Tokyo Mokkoujou Arts & Crafts Furnishings New Mokuiku Activities, Handing Down to Next Generation November 24, 2021
Remote Woodworking Class, connecting a kindergarten to Tokyo Mokkoujou Arts & Crafts Furnishings online.
In July 2021, Shimizu’s mokuiku (“growing with trees”) activities were certified for This is MECENAT 2021, by the Association for Corporate Support of the Arts. This certification recognized the mokuiku activities conducted through the woodworking classes provided by Tokyo Mokkoujou Arts & Crafts Furnishings, which has a history extending back more than 130 years.
“We Want To Convey The Attractiveness of Wood and the Joys of Monozukuri (craftsmanship).”
Mokuiku (“growing with trees”) refers to activities that provide opportunities for children to foster a sense of abundance by familiarizing them with trees and maintaining the forests of Japan, deepening their understanding of culture, and giving them the experience of touching wood as a formative experience.
The mokuiku activities of Tokyo Mokkoujou Arts & Crafts Furnishings had their beginnings in the Summer Vacation Parent-Child Woodworking Class held for the families of employees in 2007. Masaki Wada, the General Manager of Tokyo Mokkoujou, says that these activities stemmed from our desire to communicate the woodworking skills Shimizu has cultivated since late 1800s to future generations.
“Each piece of wood is unlike any other. Each has its own unique characteristics and the fragrance and weight also differ. Because wood has knots and grain, it differs from steel frame or concrete, which can be produced with uniformly high quality, and there are times when it is hard to work with wood. I want people to come to understand the attractions of such woods while also experiencing the joys of monozukuri (craftsmanship) through our woodworking classes.”
Tokyo Mokkoujou Arts & Crafts Furnishings began offering voluntary woodworking classes in 2012. The classes were for local elementary school children in the town of Minamisanriku, Miyagi Prefecture, an area stricken by the Great East Japan Earthquake.
We have been implementing Kindergarten Mokuiku Projects with three kindergartens in Koto-ku, Tokyo since 2015. Every Friday, we invite children from these kindergartens to Tokyo Mokkoujou and an employee teaches woodworking as their teacher. Through the year-long curriculum, children gain the ability to perform more complex work by participating in a series of classes. We feel them visibly the growth.
Five-Level Program, Tailored to the Participants
We have designed a five-level program of woodworking classes depending on the ages of the participants: Experience, Learning, Beginner, Intermediate, and Advanced. In the Experience, we provide opportunities for participants to interact with wood enjoyably, such as planing, and playing with lumber remnants. For example, creating "eco town", participants construct buildings and bridges using lumber remnants like building blocks, and "fishing", they fish wood made fish that attached hooks. We make them ingenuity to enjoy in creating and playing freewheeling.
In the Learning, they deepen their understanding of wood through picture-card storytelling and other means, and creating crafts of the intermediate level. They make key chains and name plates at the Beginner and piggy banks at the Intermediate. At the Advanced, they use woodworking tools to make bookshelves, a bookend with drawers, and other items.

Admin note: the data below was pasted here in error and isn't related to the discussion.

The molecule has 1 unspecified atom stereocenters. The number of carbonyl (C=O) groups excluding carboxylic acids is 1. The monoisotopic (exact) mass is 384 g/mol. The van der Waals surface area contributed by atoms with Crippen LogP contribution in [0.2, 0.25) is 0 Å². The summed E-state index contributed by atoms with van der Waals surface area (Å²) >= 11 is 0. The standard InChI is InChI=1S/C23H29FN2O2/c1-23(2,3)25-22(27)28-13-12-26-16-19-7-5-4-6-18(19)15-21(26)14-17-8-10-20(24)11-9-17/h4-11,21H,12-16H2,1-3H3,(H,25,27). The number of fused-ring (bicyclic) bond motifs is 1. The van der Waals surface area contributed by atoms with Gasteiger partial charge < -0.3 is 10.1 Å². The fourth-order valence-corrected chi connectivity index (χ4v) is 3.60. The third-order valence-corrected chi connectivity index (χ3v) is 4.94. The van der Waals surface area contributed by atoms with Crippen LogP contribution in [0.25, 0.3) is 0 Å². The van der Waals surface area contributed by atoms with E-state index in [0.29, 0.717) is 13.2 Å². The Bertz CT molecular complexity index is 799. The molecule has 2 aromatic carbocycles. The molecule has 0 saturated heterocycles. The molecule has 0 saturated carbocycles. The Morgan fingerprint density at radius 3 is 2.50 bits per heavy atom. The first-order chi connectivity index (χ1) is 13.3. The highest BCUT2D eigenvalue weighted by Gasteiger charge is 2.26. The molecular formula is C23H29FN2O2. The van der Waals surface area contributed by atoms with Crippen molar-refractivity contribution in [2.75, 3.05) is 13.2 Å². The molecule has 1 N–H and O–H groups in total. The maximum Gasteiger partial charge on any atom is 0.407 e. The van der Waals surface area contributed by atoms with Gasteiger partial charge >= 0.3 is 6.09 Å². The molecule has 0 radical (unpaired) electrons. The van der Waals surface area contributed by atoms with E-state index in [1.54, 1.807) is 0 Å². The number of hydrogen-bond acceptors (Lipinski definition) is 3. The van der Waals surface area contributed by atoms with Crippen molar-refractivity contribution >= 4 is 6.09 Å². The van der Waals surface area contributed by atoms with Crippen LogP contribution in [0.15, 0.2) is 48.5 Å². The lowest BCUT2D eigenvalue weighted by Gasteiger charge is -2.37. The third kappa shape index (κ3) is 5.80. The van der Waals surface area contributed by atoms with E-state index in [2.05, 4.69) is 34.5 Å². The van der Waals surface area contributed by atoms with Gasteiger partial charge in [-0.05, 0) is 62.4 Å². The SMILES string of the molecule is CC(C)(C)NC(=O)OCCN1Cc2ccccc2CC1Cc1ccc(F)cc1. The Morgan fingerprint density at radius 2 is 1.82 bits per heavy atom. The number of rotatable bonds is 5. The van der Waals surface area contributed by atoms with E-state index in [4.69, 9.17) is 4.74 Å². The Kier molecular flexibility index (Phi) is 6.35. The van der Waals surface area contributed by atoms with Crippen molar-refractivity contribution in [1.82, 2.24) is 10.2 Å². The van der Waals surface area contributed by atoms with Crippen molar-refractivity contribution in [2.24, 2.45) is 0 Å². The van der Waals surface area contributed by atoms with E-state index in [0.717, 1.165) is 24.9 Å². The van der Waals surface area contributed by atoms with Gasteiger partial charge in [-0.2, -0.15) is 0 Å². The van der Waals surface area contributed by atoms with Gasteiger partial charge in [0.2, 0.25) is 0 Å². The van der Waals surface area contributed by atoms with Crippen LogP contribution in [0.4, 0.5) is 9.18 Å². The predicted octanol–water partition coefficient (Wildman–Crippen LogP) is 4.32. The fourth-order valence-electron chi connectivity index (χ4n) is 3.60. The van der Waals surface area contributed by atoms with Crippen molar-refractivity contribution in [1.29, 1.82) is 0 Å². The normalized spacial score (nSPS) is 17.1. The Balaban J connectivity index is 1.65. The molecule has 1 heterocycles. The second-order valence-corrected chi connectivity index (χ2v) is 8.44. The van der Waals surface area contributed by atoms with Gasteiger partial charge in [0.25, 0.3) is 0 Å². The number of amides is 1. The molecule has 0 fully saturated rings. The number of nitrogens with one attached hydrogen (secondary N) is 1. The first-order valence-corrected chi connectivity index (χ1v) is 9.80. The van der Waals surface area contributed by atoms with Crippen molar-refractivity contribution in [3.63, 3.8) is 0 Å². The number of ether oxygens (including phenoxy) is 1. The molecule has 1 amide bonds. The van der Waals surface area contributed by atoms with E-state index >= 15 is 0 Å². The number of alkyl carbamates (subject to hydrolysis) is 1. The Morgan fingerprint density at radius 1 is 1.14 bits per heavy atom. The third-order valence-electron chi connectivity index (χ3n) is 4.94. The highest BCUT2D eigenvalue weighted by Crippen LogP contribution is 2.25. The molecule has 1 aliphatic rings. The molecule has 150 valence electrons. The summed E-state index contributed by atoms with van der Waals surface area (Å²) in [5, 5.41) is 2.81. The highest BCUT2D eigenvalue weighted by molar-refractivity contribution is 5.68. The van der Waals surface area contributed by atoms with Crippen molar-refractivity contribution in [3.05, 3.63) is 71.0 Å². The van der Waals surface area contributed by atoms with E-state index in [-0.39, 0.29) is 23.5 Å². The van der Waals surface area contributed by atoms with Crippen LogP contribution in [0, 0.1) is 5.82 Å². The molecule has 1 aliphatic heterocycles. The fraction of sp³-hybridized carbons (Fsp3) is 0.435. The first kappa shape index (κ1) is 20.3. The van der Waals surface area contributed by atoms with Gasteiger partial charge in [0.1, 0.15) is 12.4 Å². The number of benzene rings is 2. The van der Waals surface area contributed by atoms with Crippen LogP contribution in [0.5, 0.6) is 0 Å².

New Approach, Remote Mokuiku
Although many mokuiku events were cancelled in 2020 due to COVID-19, we launched a new approach. In July, we created “Ouchide-mokukou”(woodworking at home) so children could participate in mokuiku activities from their homes. We also planned and held a Remote Mokuiku in August, where we connected a venue in Ishinomaki City, in Miyagi Prefecture with Tokyo Mokkoujou online.
For “Ouchide-mokukou”, we sent written instructions with QR code to access for instruction video, diagrams, and precut materials to participants and had them tackle woodworking while watching an instructional “how-to” video. The instructor could not be there so they needed to think with parents when they got stuck. We received positive comments from parents about how this improved communication with their children.
In 2021, we are also conducting the Kindergarten Mokuiku Projects as Remote Woodworking Classes. We plan to hold six events throughout the year to have kindergarteners experience making crafts associated with seasonal events.
Mokuiku in Line with the Times
Tokyo Mokkoujou is now thinking about providing more in-depth Remote Mokuiku.
Mr. Wada had this to say: “There are many ways of viewing mokuiku, even though it is described with a single word. We want to keep the concept of ‘local production and local consumption’ in mind so that we can set themes rooted in the local history and land, and take other steps to delight local residents.”
“Shimizu’s roots stem from the spirit of temple and shrine carpenters. These dedicated carpenters would always take care of the buildings they constructed, proposing repairs when necessary and thereby meeting the needs of their customers. I think we must never lose sight of that “passion for monozukuri（craftsmanship）.”
Shimizu will continue to offer mokuiku activities in line with the times so that we can provide even more people with the opportunity to become familiar with the attractiveness of wood and the joys of monozukuri (craftsmanship).
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